Soulwoven by Jeff Seymour, is an ambitious novel by a self published author,with a captivating world, that is comfortingly familiar, but lacks the depth that the reader wants out of it.
1/5 – Rescored from a 3/5 to a 2/5 to a 1/5 Totally forgettable
The sequel to Soulwoven, Soulwoven:Exile was just released December 12.
+ Fascinating world and magic system that begs to be explored
+ Fast paced story
+ Some interesting characters
+ Holds back information amazingly
– Plot seems like an RPG
– Clunky writing
– Overly-ambitious that places too many demands on the story
Similar Reads: Dragonlance Books by Margaret Weis and Tracy Hickman, Forgotten Realms side stories
Plot – 2: Soulwoven is a story about a group of adventurers attempting to stop the return of a legendary dragon that will destroy the land. If the dragon statues throughout the realm of Guedin break, the dragon will be free. Two brothers, a soulweaver(magic user), and a prince start an adventure that meets up with a hard-faced Aleani and a young female scout to stop the statues from being broken by necromancers wanting to free the dragon. Everyone has their own secrets to hold which might change everything.
Soulwoven’s plot reminded me a lot of an rpg. The focus on the beginning was to setup the conflict, then you gathered your party members, traveled to other cities, and gained more party members. At each main city that the party stopped some conflict occurred. The pacing was brisk and fast, as the party made their way to each city that held a dragon statue, each one a different race and society. There is a lot of ground covered in this one book, more ground covered than a lot of other books within one book. Seymour did not focus much on the traveling aspect though and they go to cities remarkably fast. One chapter they were 3 weeks away from a city and then the next they were right there.
I felt that Soulwoven was so overly-ambitious in its scope that other parts of the story suffered. Even though the story was fast paced, it felt rushed, and I wanted more character interactions. I wanted more conflicts that weren’t settled with magic or a sword to open up more depth in the characters. Even getting a few more camp fire dialogue sequences where characters talked about their fears, hopes, and desires more would have been welcomed. I really disliked the dream aspect of Soulwoven and felt like it detracted from the plot.
Characters – 2: The characters in Soulwoven were extremely hit or miss. Because there was a large party you couldn’t focus on particular characters as much as a reader might like. The story was told through the eyes of the party, each person having their turn to talk about what was going on. That was fine with me but there were about 8 different viewpoint characters and add that with the fact that Soulwoven’s story was overly epic in scope for this book and you got less time for actual character development.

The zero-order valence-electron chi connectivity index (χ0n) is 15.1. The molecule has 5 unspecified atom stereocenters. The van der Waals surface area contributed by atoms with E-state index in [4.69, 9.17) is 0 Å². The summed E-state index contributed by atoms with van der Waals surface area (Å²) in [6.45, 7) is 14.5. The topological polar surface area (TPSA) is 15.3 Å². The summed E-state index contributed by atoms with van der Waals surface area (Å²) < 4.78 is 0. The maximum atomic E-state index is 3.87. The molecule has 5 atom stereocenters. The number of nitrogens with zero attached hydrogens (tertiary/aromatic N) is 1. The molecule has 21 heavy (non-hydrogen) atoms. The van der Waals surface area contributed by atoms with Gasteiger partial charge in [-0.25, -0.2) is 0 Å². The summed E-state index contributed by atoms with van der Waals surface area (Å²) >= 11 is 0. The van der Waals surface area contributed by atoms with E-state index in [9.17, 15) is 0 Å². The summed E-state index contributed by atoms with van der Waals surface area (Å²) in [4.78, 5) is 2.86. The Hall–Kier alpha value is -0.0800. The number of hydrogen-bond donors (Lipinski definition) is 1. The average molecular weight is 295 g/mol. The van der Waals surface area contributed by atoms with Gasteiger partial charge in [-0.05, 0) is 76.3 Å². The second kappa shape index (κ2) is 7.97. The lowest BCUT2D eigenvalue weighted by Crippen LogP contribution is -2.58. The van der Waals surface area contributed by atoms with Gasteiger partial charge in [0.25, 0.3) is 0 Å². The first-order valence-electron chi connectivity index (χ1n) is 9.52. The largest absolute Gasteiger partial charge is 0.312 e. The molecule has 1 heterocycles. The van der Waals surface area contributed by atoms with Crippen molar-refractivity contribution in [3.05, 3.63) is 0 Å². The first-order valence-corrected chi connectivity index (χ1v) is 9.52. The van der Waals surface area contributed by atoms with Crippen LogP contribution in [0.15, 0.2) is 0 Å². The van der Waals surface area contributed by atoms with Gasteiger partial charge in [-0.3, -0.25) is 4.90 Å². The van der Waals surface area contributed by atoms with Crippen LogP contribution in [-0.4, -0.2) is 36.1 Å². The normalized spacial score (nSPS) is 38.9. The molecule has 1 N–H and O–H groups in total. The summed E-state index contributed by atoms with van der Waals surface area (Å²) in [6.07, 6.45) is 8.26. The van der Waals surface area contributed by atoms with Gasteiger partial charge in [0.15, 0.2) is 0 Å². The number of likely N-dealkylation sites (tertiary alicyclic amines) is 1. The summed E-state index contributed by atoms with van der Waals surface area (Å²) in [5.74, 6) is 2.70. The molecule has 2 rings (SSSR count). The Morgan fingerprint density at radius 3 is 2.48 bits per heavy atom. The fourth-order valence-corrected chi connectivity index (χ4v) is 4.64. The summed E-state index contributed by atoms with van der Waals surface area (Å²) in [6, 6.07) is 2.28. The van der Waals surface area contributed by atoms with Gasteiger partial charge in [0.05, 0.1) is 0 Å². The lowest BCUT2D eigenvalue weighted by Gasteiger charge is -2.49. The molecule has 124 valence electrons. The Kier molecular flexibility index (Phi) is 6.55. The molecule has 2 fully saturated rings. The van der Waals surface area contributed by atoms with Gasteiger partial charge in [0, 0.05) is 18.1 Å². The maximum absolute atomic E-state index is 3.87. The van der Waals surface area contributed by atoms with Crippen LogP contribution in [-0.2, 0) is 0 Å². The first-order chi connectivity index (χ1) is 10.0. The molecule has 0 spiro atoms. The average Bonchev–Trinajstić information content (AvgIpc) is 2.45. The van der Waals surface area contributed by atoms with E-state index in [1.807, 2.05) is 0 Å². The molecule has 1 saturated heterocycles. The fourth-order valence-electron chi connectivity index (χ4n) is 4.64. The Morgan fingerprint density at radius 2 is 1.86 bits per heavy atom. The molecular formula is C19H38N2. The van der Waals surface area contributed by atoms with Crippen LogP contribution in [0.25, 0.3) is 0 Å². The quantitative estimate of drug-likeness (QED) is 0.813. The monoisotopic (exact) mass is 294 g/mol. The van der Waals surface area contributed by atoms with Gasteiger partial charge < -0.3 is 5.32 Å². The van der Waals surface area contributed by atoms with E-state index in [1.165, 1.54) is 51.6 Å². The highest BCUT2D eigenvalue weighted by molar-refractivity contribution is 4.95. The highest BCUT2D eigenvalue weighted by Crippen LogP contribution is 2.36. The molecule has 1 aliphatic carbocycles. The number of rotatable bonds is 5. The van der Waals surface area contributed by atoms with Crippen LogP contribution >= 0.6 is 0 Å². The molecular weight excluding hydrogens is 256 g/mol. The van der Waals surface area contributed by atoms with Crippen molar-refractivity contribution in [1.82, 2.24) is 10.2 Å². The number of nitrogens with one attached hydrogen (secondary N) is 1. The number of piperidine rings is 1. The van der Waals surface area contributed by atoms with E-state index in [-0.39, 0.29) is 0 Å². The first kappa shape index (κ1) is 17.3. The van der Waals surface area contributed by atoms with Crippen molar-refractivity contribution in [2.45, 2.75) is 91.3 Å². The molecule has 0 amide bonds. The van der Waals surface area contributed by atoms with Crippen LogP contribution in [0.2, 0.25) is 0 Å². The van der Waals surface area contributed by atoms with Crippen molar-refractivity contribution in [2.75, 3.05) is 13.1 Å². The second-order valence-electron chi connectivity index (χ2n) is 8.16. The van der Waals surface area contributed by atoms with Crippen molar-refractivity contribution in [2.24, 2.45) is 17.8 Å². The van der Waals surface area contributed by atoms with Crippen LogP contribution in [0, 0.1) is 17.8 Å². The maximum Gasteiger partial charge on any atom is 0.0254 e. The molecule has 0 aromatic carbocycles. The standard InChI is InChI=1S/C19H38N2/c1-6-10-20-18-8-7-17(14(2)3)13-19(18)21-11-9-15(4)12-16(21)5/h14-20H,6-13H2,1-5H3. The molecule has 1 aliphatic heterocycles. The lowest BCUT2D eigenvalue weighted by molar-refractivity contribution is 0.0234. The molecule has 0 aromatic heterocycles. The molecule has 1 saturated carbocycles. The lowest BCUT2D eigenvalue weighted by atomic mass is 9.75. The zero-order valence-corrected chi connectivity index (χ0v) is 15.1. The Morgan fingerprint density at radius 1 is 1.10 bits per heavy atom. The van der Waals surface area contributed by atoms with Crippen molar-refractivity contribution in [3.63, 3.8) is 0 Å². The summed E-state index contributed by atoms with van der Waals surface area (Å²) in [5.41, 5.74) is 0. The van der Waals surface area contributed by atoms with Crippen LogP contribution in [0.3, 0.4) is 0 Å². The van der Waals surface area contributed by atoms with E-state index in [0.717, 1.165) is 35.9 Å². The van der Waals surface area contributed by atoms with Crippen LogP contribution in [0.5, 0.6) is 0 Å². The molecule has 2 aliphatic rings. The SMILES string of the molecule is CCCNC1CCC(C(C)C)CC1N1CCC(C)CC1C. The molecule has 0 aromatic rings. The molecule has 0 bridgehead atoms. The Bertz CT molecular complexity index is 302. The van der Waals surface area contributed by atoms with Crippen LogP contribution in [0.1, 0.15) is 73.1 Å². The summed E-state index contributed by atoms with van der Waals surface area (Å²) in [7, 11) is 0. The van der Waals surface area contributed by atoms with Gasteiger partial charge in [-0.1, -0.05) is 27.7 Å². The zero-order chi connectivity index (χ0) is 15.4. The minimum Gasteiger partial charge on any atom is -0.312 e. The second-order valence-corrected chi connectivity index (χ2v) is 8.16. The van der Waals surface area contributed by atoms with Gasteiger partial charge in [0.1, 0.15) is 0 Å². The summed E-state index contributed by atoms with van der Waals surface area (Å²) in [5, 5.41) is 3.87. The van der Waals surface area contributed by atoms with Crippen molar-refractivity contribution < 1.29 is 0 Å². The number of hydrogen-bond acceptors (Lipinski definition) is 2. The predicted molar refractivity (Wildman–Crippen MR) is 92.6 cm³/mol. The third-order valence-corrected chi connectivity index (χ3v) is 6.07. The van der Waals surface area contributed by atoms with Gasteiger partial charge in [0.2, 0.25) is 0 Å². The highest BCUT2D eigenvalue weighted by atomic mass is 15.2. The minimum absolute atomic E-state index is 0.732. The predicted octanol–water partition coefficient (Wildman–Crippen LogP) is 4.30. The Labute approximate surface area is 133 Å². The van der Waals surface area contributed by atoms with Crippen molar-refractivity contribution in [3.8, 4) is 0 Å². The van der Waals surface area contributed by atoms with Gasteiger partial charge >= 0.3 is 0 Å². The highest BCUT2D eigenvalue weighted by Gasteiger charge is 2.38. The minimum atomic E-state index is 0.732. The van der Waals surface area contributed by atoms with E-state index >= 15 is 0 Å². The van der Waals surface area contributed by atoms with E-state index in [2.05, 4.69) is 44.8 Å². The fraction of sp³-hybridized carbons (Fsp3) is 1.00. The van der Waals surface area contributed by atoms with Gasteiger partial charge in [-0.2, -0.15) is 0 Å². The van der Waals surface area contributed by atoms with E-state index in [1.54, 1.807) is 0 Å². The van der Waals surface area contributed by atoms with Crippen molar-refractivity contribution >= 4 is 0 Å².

My favorite character was easily Dil, she was the highlight of the book for me. I think I liked Dil because she was written as a sympathetic and flawed character but with her own unique strength. I did not feel any attachment to the other characters but I really wanted to. I really wanted this group of characters to succeed though.
Seymour does succeed admirably with holding back information. Seymour holds back enough information about his characters that it makes you want to keep reading to discover what it is that they are hiding.
Setting/World Building – 3: The world building of Soulwoven is the most impressive aspect of the book. I loved the map and following the trek of the adventurers on the map. The different races were similar enough to be inviting but different enough to be interesting. I just wanted more information but Seymour does a great job of never info-dumping to the reader. All the cities are specific and unique albeit they needed more description.
The magic system was a lot of fun that left me asking a lot of questions. If the soulweavers use souls to conjure magic, where do the souls come from, and what happens to the souls after the magic is used? I had this awful thought a few times that creating a large fireball from the souls actually destroyed the souls. That the souls being destroyed were people’s souls that have died in the past. I think if that was revealed it would really spice up the magic system even greater. Having the opposite of soulweavers, the necromancers was a lot of fun, but I wanted to know more about the difference between the necromancer’s power and a soulweaver’s power. Then you added in the Duennin’s power and things got interesting.
Writing Style – 1: The writing style of Soulwoven held the story back greatly. There was a lot of paragraph breaks in this story to relay movement and focus shifting. I didn’t care for this, as the story felt incredibly clunky, and there were more than a few times where the story shifted so dramatically from these breaks that the reader gets disorientated and needs to reread. If you have seen The Bourne Identity movies with the fast cut action sequences that make you a little dizzy and you wondered what just happened, that is how Soulwoven makes you feel at times. The prose just did not flow that great.
Mind and Heart Factor – 2: There really was not anything in Soulwoven that challenged me or moved me. I feel that if the characters were a little stronger some events would have made a larger impact on me but I just shrugged them off. The mind and heart factor is the difference between good books and great books for me and I just wasn’t feeling this one.
I have not read a lot of self-published work and I might come back to Soulwoven in the future and realize that it is a lot better than I thought when compared to other self-published work. This story wasn’t bad, it was just kind of unremarkable. I would recommend this book to people that like adventure fantasy.
I received this book from the author in exchange for an honest review.